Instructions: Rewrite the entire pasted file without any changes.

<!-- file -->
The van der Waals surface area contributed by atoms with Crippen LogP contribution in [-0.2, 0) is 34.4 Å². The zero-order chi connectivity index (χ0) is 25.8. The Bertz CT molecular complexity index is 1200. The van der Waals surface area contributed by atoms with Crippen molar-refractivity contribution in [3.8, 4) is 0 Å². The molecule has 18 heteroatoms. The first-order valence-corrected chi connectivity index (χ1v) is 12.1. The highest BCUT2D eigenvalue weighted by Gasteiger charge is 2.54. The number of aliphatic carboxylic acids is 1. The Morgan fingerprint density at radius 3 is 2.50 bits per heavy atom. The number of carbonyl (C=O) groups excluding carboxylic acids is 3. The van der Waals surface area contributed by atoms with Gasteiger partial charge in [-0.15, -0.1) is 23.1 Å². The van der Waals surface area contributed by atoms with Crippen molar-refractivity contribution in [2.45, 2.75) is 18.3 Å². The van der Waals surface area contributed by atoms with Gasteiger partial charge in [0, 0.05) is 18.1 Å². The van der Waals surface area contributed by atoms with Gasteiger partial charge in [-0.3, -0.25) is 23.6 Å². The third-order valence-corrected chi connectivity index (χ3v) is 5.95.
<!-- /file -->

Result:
The van der Waals surface area contributed by atoms with Crippen LogP contribution in [-0.2, 0) is 34.4 Å². The zero-order chi connectivity index (χ0) is 25.8. The Bertz CT molecular complexity index is 1200. The van der Waals surface area contributed by atoms with Crippen molar-refractivity contribution in [3.8, 4) is 0 Å². The molecule has 18 heteroatoms. The first-order valence-corrected chi connectivity index (χ1v) is 12.1. The highest BCUT2D eigenvalue weighted by Gasteiger charge is 2.54. The number of aliphatic carboxylic acids is 1. The Morgan fingerprint density at radius 3 is 2.50 bits per heavy atom. The number of carbonyl (C=O) groups excluding carboxylic acids is 3. The van der Waals surface area contributed by atoms with Gasteiger partial charge in [-0.15, -0.1) is 23.1 Å². The van der Waals surface area contributed by atoms with Crippen molar-refractivity contribution in [2.45, 2.75) is 18.3 Å². The van der Waals surface area contributed by atoms with Gasteiger partial charge in [0, 0.05) is 18.1 Å². The van der Waals surface area contributed by atoms with Gasteiger partial charge in [-0.3, -0.25) is 23.6 Å². The third-order valence-corrected chi connectivity index (χ3v) is 5.95.